“What’s business like?” he said.

“Blue murder, as usual,” said Larry, but without seeming too worried about it. “Not enough customers – but they’ll come – when Immigration gets its act together!”

“Too true,” said Bill, remembering the queues at the airport.

“Fancy a girl? You must be gagging for it after all those months in lockdown!”

Bill considered the idea. He had no intention of barfining because there was something else he had to do that evening, but there would be no harm in chatting to one over a lady drink. He chose one of the wet girls, and a few minutes later she appeared at his side in a bathrobe, with her hair still dripping.

“Sawat dee, krap,” he said. “What’s your name?”

“My name Jiab,” replied the girl.

“Where are you from?”

“Nong Khai.”

Bill was suddenly interested because that was where he planned to set up his new bar. “Have you ever worked bar there?”

“Yes.”

“Bok phom maa, krap,” he said, lapsing into Thai as he asked her to tell him about it.

Speaking fluently now that she was using her own language, she explained that she liked it because it was near home, but it was hard to make much money. She wasn’t paid any salary, only half of each lady drink and each barfine. But lady drinks and barfines were a fraction of Bangkok prices.

Bill nodded. That’s what he’d heard, and that’s why it would be a good place to set up a bar – low overheads meant that it didn’t matter if business was slow, and when it picked up, if it picked, there would be that much more in his pocket.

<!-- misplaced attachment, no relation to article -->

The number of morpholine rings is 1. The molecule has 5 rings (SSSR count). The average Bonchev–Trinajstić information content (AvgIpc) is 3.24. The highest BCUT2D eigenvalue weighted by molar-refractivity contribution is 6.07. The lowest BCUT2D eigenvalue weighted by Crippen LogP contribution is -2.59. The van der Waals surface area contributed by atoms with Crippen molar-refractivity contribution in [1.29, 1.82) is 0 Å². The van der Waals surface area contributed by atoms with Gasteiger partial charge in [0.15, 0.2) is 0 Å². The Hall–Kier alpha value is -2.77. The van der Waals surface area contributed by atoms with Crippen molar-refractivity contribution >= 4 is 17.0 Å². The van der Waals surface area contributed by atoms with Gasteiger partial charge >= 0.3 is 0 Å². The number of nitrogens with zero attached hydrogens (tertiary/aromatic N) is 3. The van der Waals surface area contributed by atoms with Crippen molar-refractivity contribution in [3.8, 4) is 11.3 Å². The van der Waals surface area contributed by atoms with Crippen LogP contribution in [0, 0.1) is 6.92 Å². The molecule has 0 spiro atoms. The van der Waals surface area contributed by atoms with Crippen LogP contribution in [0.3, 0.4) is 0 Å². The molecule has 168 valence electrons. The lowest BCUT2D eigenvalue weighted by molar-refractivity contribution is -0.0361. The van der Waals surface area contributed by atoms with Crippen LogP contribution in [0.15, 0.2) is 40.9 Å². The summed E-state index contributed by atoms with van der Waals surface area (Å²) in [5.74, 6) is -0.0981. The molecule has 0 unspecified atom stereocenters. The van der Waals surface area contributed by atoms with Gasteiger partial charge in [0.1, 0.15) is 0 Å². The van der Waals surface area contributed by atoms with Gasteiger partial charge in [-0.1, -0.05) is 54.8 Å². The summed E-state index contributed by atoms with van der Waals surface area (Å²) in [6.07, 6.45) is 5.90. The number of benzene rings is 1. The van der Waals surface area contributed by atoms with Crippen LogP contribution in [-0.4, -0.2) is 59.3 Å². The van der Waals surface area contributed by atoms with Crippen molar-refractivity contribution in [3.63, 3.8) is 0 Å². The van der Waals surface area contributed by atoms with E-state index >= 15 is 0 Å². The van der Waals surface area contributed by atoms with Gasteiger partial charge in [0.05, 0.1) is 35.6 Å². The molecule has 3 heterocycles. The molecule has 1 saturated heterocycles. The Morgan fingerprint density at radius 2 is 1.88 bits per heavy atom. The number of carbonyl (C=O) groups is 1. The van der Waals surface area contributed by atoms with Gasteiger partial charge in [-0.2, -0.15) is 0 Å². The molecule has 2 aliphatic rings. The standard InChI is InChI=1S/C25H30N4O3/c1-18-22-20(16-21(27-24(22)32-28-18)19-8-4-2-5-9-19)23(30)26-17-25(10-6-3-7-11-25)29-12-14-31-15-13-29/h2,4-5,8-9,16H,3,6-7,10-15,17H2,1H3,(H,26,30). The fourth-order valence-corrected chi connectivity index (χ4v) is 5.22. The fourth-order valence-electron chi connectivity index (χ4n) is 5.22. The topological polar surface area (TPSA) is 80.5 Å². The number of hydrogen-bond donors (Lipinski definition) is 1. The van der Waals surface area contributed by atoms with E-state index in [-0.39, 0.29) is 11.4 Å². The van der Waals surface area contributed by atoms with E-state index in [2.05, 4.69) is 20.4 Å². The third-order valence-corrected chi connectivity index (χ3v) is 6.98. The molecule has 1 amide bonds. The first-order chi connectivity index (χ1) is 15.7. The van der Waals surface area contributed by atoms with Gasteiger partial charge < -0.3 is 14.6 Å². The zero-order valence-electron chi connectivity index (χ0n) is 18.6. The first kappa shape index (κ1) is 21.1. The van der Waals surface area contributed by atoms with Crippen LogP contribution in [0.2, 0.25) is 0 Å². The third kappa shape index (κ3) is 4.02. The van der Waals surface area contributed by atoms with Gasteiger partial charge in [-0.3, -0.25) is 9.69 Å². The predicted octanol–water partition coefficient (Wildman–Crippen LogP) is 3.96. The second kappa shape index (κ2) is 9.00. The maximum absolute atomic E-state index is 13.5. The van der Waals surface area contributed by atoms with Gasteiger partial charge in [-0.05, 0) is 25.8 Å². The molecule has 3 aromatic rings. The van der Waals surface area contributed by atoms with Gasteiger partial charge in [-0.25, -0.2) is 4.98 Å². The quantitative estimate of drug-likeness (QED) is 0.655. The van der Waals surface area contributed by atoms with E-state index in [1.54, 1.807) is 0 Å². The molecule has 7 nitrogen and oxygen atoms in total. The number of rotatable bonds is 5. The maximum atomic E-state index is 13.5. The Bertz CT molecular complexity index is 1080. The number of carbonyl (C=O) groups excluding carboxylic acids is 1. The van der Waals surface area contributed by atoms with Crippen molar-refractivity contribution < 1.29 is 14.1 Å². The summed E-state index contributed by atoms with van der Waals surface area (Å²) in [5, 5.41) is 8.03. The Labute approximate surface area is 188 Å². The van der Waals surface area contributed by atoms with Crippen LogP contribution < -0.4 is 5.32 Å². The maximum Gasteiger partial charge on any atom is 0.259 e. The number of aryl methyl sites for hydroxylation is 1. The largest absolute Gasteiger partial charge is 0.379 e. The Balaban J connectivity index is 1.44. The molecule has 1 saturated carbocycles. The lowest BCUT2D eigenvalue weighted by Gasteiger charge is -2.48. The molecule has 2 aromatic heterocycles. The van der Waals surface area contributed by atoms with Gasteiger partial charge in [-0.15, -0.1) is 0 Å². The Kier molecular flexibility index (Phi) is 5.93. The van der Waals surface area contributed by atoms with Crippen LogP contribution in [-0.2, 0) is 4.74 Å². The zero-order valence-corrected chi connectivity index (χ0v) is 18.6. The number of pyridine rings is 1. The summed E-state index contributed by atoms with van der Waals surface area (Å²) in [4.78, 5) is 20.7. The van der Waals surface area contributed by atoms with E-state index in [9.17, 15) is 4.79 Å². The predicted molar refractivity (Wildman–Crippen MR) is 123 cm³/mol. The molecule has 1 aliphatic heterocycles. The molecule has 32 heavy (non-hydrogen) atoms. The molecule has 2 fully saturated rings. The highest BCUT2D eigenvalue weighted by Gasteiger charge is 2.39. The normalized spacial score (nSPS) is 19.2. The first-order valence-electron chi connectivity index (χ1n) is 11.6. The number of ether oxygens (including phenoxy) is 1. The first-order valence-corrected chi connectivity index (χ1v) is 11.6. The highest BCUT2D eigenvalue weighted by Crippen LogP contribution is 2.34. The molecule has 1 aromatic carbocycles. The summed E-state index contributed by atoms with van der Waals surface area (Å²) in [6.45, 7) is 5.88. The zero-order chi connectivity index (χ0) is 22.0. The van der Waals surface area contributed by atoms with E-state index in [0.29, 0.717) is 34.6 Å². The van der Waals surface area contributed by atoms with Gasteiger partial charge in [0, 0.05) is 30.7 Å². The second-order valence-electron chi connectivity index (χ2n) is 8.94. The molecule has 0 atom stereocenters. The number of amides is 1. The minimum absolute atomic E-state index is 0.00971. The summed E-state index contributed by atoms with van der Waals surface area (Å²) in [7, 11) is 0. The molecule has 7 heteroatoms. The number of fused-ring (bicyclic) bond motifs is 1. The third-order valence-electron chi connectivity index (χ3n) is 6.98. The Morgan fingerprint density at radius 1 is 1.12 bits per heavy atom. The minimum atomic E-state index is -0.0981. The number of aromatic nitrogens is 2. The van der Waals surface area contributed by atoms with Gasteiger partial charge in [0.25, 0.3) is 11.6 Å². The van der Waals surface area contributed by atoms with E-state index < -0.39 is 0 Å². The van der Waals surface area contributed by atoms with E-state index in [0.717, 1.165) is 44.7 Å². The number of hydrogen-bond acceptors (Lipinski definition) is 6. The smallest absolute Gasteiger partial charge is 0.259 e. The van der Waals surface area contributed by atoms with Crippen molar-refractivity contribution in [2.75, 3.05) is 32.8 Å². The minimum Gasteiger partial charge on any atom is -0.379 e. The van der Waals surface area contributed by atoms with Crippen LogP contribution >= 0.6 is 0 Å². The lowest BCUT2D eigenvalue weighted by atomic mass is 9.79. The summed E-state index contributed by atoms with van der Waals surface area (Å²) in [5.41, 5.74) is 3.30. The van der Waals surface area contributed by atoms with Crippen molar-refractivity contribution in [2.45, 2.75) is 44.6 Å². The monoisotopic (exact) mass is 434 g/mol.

Then another thought struck him. His conversation had begun in exactly the same way as with Dave’s avatar. Then, suddenly, it had taken an unexpected twist. Why? Because she was a real human being bringing her own life experiences into the conversation. Dave’s avatars were pre-programmed with Dave’s very limited knowledge of Thai girls – they would never say anything unexpected.

Jiab’s still damp hand found its way into his shirt, and he began to feel something else that Dave couldn’t program – what mongers call “chemistry”. Her body was sending out invisible sexual signals, and his was responding. He felt the urge to barfine her coming on – but one more test, an old test that he used in his mongering days to make sure he didn’t end up with a unresponsive deadbeat. He kissed her.

She passed the test with flying colours by sticking her tongue into his mouth. That was all he needed to know. “Barfine, gee baht, krap?” he said.

“Neung phan baht, ka.”

Bill turned to Larry. “A thousand baht! You’ve got to be kidding! Where’s the Covid discount?”

Larry just laughed. “You know the Thai mentality. When times are bad, put prices up!”

“Never mind,” said Bill, reaching for his wallet – but he was thinking that that would be another advantage of Nong Khai. His prices would be affordable!

As soon as Jiab had gone to dry her hair and get changed, Larry said, “Good choice. You won’t be disappointed. Where are you going next?”

“I’m going to take a look at my old bar. Not looking forward to it – but got to get it over with.”

“You’ll feel better when you’ve seen it.”

“Why?”

Larry gave him a knowing smile. “You’ll see.”

 

To be continued…